Woe unto you if you step in the path of a powerless, patriarchal male - he will make you pay for the pain of his emasculation, writes Simphiwe Dana.
She wore brown dungarees. A yellow T-shirt, Jackie Brown laughing with a poofy afro on her heavy breasts. In her takkies she walked with swagger that most claim is the abode of men. She had exuberance, a big laugh, and a warm heart. She feared no one, and wanted to make fearful no one. Her eyes would squint at you behind her nerdy glasses as she threw her head back in a guffaw. She could not be owned, she was free, and she wanted to own no one. Freed from the falsification of our spiritual origins by love, she had become a loner in her marvelling. Finally she could lay the anger to rest in the arms of true love. Yes, she had a spring in her step. The wolf-whistles and catcalls washed off her like she was shedding prisons. Prisms winked at her and she marvelled at the colour love had bathed her life with. Love had kicked the rebel out of her.
She should have hidden her light. In the shadows of her wonderings a storm was brewing.
You see, unlike the anger that drives some straight men to kill a gay man, the anger that drives some straight men to kill a lesbian is tainted with a sense of ownership over her body.
As a woman, no matter how successful you look, even a beggar on the street believes they own your body. I have experienced this. "Hello nice, hello baby!" Some men will even go the length of touching you, grabbing you. You have to put on a bulletproof mask when you leave your house, so that you may not be emotionally incensed enough to want to lash out in anger.
Instead of changing the vampiric nature of patriarchal society, we try to change the victim. Maybe you must dress differently, maybe change your attitude, we say.
Patriarchy is a power game. Woe unto you if you step in the path of a powerless, patriarchal male. He will make you pay for the pain of his emasculation. He does not even have to know you to punish you for his disappointments.
She was found behind a spaza shop. Naked, sprawled in a bloody mess of skin and bone. Spread eagled, a green beer bottle peeking out of her privates. They had bashed her skull in, the shards from her nerdy glasses dug deep into her skull. Where her breasts had been were two, raw, flat, circles. They had taken her breasts with them as souvenirs of a womanhood she didn't deserve. She was a bloody pulp of skin and bone. Close by, lay her clothes. They had been folded neatly, only had a few splatters of blood. She had undressed and calmly folded her clothes. Maybe she had hoped to wear them afterwards. She did not fathom the violence of their intentions. See, she had been here before. She had an 18-year-old daughter to prove it.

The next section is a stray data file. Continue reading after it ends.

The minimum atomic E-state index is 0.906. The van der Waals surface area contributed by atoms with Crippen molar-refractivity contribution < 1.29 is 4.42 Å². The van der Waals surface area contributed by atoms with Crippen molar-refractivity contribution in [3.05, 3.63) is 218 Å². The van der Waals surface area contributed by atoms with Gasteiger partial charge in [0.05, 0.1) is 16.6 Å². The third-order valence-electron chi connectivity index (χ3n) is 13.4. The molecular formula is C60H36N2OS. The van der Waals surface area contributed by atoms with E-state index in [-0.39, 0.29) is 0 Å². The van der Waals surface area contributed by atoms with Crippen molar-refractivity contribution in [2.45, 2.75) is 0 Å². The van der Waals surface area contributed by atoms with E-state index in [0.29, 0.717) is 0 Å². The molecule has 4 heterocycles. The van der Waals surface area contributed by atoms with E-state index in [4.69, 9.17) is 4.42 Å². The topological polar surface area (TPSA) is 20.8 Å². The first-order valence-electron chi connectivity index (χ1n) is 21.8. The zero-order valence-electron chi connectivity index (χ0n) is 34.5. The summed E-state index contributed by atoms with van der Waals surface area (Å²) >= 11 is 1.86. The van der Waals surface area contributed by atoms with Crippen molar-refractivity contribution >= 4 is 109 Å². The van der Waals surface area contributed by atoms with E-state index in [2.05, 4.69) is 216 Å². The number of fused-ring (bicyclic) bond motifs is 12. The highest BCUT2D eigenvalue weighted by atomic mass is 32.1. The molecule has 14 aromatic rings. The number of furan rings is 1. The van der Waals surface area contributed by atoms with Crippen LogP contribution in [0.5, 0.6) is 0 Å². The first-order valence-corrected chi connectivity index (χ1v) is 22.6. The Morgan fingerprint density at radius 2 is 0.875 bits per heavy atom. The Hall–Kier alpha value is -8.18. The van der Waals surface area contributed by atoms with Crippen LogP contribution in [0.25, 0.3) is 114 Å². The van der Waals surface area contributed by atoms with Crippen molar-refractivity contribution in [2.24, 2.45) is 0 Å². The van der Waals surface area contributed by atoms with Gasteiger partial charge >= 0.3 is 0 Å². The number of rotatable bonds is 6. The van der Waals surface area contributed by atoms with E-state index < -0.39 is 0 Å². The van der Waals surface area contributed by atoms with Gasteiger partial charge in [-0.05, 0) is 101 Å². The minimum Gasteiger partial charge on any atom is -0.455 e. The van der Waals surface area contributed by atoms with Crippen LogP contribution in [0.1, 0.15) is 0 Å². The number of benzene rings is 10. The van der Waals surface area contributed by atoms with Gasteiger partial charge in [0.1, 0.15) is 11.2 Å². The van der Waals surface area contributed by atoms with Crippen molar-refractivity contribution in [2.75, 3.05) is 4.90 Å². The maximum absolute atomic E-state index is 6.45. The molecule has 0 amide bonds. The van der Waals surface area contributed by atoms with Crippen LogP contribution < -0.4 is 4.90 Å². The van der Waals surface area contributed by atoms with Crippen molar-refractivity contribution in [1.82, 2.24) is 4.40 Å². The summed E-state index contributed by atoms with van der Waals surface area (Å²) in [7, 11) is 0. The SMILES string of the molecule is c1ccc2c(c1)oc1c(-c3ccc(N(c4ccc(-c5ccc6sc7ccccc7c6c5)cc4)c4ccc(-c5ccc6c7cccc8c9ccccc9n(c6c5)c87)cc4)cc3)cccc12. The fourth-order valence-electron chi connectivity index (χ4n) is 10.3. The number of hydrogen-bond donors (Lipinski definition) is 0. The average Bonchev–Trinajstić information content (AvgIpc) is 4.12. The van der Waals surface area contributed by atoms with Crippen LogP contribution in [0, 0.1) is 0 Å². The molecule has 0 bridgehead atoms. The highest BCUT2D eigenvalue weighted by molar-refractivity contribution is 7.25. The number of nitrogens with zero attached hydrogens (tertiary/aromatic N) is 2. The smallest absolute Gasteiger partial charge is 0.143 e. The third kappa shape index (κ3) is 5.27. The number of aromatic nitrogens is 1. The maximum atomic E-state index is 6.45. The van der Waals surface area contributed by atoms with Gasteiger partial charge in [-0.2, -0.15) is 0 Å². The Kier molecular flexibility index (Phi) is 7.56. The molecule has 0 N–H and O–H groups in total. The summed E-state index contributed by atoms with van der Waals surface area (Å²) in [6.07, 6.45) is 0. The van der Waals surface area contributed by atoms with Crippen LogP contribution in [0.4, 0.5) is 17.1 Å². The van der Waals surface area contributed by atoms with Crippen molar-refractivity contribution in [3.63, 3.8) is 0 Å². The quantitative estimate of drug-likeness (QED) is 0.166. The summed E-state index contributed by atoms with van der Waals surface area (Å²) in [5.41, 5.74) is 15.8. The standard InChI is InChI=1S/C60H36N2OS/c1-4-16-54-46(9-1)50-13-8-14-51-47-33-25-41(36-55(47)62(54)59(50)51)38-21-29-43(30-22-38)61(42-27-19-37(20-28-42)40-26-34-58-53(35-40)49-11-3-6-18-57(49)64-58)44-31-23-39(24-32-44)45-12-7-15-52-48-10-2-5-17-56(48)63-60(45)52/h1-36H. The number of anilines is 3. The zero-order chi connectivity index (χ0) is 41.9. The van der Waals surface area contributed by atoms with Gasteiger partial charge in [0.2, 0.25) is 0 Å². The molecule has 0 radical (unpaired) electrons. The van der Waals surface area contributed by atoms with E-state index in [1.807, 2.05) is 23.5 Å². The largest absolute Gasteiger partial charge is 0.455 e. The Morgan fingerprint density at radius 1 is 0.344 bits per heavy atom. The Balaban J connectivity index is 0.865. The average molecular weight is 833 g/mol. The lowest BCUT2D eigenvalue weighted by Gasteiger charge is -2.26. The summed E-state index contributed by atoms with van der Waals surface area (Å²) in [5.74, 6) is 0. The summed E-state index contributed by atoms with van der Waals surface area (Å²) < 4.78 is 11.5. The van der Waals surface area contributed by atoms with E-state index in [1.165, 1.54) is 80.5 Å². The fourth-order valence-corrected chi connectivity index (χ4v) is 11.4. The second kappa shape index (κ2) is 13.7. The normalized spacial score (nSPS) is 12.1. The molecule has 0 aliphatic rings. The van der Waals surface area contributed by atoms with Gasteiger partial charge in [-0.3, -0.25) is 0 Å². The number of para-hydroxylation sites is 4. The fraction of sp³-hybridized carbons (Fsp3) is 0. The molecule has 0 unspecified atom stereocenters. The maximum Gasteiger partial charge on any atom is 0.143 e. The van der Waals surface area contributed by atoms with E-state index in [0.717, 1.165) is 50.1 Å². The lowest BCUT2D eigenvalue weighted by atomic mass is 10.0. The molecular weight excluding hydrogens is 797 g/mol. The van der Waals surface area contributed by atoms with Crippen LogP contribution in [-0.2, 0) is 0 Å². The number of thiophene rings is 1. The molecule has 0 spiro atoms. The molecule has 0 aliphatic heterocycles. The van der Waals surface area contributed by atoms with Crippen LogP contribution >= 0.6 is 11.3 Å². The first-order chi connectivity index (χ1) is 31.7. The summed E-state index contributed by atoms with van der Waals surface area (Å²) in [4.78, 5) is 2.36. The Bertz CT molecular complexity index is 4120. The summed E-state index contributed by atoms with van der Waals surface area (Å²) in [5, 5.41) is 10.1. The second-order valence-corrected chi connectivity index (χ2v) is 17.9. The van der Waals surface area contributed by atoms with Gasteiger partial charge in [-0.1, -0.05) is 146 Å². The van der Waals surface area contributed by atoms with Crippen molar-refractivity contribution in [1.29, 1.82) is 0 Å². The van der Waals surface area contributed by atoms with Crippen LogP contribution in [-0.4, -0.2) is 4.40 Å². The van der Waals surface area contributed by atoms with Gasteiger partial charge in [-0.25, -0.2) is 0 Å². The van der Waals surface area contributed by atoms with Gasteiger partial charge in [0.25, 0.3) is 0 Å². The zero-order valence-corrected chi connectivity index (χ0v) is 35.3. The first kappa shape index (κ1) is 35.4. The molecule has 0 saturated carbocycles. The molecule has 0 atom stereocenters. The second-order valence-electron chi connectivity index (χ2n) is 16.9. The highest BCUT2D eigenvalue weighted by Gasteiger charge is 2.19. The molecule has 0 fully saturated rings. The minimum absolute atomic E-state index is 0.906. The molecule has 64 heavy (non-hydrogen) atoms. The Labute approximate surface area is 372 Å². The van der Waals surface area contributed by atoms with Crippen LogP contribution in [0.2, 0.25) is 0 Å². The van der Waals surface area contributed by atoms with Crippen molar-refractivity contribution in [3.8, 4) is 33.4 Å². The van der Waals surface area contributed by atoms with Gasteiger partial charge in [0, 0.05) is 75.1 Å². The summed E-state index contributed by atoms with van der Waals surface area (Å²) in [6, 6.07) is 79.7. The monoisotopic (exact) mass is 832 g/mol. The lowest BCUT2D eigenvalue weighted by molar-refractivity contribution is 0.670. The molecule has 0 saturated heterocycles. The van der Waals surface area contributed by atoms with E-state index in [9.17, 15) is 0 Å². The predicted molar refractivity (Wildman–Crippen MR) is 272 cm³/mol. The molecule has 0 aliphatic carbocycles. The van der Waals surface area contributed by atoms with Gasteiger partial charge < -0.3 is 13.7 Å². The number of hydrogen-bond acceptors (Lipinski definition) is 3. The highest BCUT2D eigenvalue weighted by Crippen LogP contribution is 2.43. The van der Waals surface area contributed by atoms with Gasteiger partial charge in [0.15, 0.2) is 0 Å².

Monitoring our bodies. Measuring our ripeness. We do not own our bodies. Maybe the religionists are right – you can only be free in death. So I remember her hearty laugh. I remember her mischievous eyes, teasingly studying mine to see if I had not changed teams yet. I remember her smile that cloaked so much sadness. By remembering I hope to keep the memory of her circumstance alive, to keep my sanity, to know that I did not just dream it. I am not imagining it. My body is not my own. One step out of this understanding and I might just end up behind the spaza shop, with stray dogs lapping at my blood. I will not let her be a statistic, as it happens with so many black bodies, because my existence is not the summation of a statistic.
I am tired of understanding my man's emasculation, as if I were not there, going through my woman's emasculation. I was there, under some sweaty, fat, red faced master and his sons. I too have sacrificed my humanhood to keep the peace and preserve a little of myself. And I have managed to keep seeing beauty. I have loved my children, born out of my humiliation, even when they spat at the roughness of the uncertainty of my touch. I have loved my man, even when he sought refuge in the breaking of my bones. I have, like a mother hen, protected and nurtured my family.
Your problem is that you believe you deserve better than me. That is why you insist your story is more important than mine.
We obviously cannot navigate the waters of our oppression without dealing with this – the oppression that exists between the two of us. The oppression that puts us on different sides of a predicament we both identify with.
Come my love! Let us explore this here truth. Conditioning, like religion, is not for us. We have turned into monsters in our rebelliousness. Because this seed, dropped in the copulation that would birth us, this seed that is tightly woven into our remembering, it will not let us be great. When George Orwell said: "some are more equal than others" it was because he eavesdropped on our past. He found the weakness that would keep us on our knees. For we understand hierarchy. Finally ... You, would understand how it feels to have a master, like we womenfolk do. Of course we would suffer the most for it. For the anger, in a trickle-down system of doing things, also trickles down – a deepening dam on the lowest wrung of society, choking our vision and setting rot to our foundation. I watch how you suffer. I see how you don't see me holding a mirror to your pain.
We are all going through our own ugliness. The hierarchy of ugliness won't allow us to break free. The more we fight, the more it sinks its hooks deeper into our naïve delusions/convictions of innocence. Because none are innocent ... though some are more innocent than others.
Come my love. Let us find a place where we can let go of all this madness. A place where the smile of our eyes, the readiness of our bodies, is all we need to decipher the truth of the life we seek. This is the death we seek. For it keeps us alive. We lived. And the raw uncouthness of the days of our lives electrifies the truth-seeking of our progeny ... as the struggle continues.